Phil Ochs is a figure both glorious and tragic who haunts the history of the 1960s folk revival and its aftermath. A topical singer and songwriter in the manner of Lee Hays, Pete Seeger, and Woody Guthrie from the previous generation, he was forever in the shadow of Bob Dylan in terms of the recognition for his music; but unlike Dylan — who, in retrospect, seemed to approach his work with overpowering facility and talent, but only occasional moments of definable dedication to the causes seemingly behind the songs — Ochs truly believed in and embraced those causes, which may have been his tragedy.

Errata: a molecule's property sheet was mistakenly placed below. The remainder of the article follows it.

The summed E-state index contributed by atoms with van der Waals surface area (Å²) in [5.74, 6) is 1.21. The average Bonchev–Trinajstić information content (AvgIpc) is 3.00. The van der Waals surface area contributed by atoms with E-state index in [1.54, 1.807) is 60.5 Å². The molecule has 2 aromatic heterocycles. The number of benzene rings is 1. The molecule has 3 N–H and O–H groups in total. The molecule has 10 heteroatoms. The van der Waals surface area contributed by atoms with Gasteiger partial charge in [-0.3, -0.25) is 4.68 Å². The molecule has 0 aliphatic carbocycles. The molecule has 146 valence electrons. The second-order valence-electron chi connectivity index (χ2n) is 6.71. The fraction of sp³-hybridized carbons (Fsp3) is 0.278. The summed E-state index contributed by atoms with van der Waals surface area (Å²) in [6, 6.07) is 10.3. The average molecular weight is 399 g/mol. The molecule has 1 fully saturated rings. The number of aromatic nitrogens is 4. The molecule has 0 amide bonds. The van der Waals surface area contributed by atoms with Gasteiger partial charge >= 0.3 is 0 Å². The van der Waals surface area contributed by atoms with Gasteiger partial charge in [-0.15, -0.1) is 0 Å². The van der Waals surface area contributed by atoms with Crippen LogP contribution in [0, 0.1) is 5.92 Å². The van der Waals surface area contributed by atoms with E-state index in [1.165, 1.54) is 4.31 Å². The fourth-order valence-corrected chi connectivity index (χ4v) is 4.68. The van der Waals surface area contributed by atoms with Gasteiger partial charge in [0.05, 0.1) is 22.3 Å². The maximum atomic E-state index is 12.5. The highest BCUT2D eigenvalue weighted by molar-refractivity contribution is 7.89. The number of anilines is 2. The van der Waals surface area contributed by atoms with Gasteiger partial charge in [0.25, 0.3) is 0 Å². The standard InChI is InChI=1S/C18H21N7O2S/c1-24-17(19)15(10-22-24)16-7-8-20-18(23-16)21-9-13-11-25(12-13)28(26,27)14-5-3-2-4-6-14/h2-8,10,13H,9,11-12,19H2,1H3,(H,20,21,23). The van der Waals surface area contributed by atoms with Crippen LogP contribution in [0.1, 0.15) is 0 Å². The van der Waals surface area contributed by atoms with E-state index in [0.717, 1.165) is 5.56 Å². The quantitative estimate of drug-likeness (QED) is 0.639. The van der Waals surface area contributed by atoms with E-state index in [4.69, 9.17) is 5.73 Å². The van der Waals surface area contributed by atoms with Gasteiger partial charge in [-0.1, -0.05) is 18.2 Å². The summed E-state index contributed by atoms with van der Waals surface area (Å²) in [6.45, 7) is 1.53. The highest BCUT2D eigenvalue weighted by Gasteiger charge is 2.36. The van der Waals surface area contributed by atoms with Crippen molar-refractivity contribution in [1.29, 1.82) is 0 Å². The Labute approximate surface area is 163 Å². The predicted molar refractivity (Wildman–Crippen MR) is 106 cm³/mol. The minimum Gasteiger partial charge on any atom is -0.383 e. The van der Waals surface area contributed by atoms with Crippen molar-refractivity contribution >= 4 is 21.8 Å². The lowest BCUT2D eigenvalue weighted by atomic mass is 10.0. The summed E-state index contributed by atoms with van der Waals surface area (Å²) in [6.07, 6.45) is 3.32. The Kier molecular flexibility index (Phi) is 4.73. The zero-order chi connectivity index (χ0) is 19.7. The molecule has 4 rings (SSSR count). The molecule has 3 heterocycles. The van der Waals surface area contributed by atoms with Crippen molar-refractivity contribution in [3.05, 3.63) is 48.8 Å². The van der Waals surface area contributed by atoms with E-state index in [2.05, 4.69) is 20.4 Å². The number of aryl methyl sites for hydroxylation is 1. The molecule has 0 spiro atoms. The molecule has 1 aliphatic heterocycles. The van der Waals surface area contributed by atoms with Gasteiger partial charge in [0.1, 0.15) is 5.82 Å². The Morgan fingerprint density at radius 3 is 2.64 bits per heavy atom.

In contrast to Dylan, who was an enigmatic media star from 1964 onward — teasing and even daring the press and public to try and define him — Ochs embraced the role of ideological outlaw, authoring songs that often stretched (and sometimes ripped) the envelope of acceptable popular political discourse, as well as extending the range and language of folk style music's poetry into new and gloriously rich territory. And what made it even more effective was that he did it with a voice that was so seemingly earnest and unassuming in its appeal. He may never have written anything as widely known as "Blowing in the Wind," "A Hard Rain's a-Gonna Fall," or "Mr. Tambourine Man," but he angered people across the country (and in Mississippi, for other reasons) with "Here's to the State of Mississippi"; roused those who heard them with "The Power and the Glory" (a worthy successor to Guthrie's "This Land Is Your Land") and "I'm Not Marching Anymore"; and moved many thousands to a fresh round of tears about President Kennedy with "Crucifixion." And for all of his outlaw reputation — which began coalescing around him as early as 1965 in some "respectable," establishment circles — his work ended up infiltrating high school classrooms through the songs "The Highwayman" and "The Bells," the latter an extraordinarily early intersection between folk song and art song. Eventually he too would follow Dylan into electric music and more personal, abstract, and romantic compositions. But Ochs had something extra, even in those years: street cred, among the people who cared — where Dylan, due to his own calculation and the repercussions of various personal situations, spent much of the late '60s as an enigmatic recluse, respected for his identity and his songs but rather unknowable and totally remote as a presence, Ochs was in Chicago for the 1968 Democratic National Convention, when thousands of young citizens (supported by a few brave politicians) took to the streets to scream "Enough!" about the Vietnam War, and were brutally suppressed by the police under orders from the city's mayor; he even ended up as a witness at the subsequent conspiracy trial of the seven alleged conspirators behind the demonstration. And no matter how far his style advanced, and how complex his songwriting became, he never abandoned this kind of involvement with issues. Apart from American involvement in the Vietnam War, which dragged on into the mid-'70s, he saw many of the causes that he cared about move toward some measure of fulfillment as the 1970s dawned; but personal problems, including clinical depression and alcoholism, left him drained, psychologically and musically. By … Read More